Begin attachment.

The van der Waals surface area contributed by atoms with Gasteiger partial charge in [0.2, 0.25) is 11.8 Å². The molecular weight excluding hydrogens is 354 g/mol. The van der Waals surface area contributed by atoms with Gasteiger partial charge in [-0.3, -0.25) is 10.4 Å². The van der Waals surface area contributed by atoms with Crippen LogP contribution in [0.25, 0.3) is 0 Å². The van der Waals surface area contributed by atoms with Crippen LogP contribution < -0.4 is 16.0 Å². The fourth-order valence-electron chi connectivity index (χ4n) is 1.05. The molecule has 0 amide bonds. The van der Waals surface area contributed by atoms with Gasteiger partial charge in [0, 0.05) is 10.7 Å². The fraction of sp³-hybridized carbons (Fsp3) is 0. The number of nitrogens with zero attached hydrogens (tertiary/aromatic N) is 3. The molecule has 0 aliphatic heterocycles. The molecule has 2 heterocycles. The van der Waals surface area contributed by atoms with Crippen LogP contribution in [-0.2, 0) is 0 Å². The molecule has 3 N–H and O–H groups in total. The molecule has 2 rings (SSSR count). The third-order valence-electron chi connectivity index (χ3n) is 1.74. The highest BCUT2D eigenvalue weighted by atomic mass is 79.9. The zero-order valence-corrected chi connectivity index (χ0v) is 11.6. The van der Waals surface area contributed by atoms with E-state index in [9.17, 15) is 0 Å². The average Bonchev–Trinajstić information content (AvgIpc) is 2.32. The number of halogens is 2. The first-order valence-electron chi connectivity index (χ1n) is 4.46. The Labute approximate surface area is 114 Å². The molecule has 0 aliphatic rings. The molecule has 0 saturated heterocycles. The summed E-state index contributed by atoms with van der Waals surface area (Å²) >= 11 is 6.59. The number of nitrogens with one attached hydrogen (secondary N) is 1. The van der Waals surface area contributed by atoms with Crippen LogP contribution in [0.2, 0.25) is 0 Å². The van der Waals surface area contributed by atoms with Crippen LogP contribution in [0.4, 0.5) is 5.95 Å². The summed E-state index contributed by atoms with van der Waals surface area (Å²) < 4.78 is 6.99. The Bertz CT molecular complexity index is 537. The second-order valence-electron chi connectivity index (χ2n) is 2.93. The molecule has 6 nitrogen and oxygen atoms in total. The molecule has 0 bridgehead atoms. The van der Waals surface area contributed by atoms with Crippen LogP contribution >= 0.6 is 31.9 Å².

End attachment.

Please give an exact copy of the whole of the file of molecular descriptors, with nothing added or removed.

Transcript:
The van der Waals surface area contributed by atoms with Gasteiger partial charge in [0.2, 0.25) is 11.8 Å². The molecular weight excluding hydrogens is 354 g/mol. The van der Waals surface area contributed by atoms with Gasteiger partial charge in [-0.3, -0.25) is 10.4 Å². The van der Waals surface area contributed by atoms with Crippen LogP contribution in [0.25, 0.3) is 0 Å². The van der Waals surface area contributed by atoms with Crippen LogP contribution < -0.4 is 16.0 Å². The fourth-order valence-electron chi connectivity index (χ4n) is 1.05. The molecule has 0 amide bonds. The van der Waals surface area contributed by atoms with Gasteiger partial charge in [0, 0.05) is 10.7 Å². The fraction of sp³-hybridized carbons (Fsp3) is 0. The number of nitrogens with zero attached hydrogens (tertiary/aromatic N) is 3. The molecule has 0 aliphatic heterocycles. The molecule has 2 heterocycles. The van der Waals surface area contributed by atoms with Crippen LogP contribution in [-0.2, 0) is 0 Å². The molecule has 3 N–H and O–H groups in total. The molecule has 2 rings (SSSR count). The third-order valence-electron chi connectivity index (χ3n) is 1.74. The highest BCUT2D eigenvalue weighted by atomic mass is 79.9. The zero-order valence-corrected chi connectivity index (χ0v) is 11.6. The van der Waals surface area contributed by atoms with E-state index in [9.17, 15) is 0 Å². The average Bonchev–Trinajstić information content (AvgIpc) is 2.32. The number of halogens is 2. The first-order valence-electron chi connectivity index (χ1n) is 4.46. The Labute approximate surface area is 114 Å². The molecule has 0 aliphatic rings. The molecule has 0 saturated heterocycles. The summed E-state index contributed by atoms with van der Waals surface area (Å²) >= 11 is 6.59. The number of nitrogens with one attached hydrogen (secondary N) is 1. The van der Waals surface area contributed by atoms with Crippen LogP contribution in [0.2, 0.25) is 0 Å². The van der Waals surface area contributed by atoms with Crippen LogP contribution in [0.4, 0.5) is 5.95 Å². The summed E-state index contributed by atoms with van der Waals surface area (Å²) < 4.78 is 6.99. The Bertz CT molecular complexity index is 537. The second-order valence-electron chi connectivity index (χ2n) is 2.93. The molecule has 6 nitrogen and oxygen atoms in total. The molecule has 0 bridgehead atoms. The van der Waals surface area contributed by atoms with Crippen LogP contribution >= 0.6 is 31.9 Å².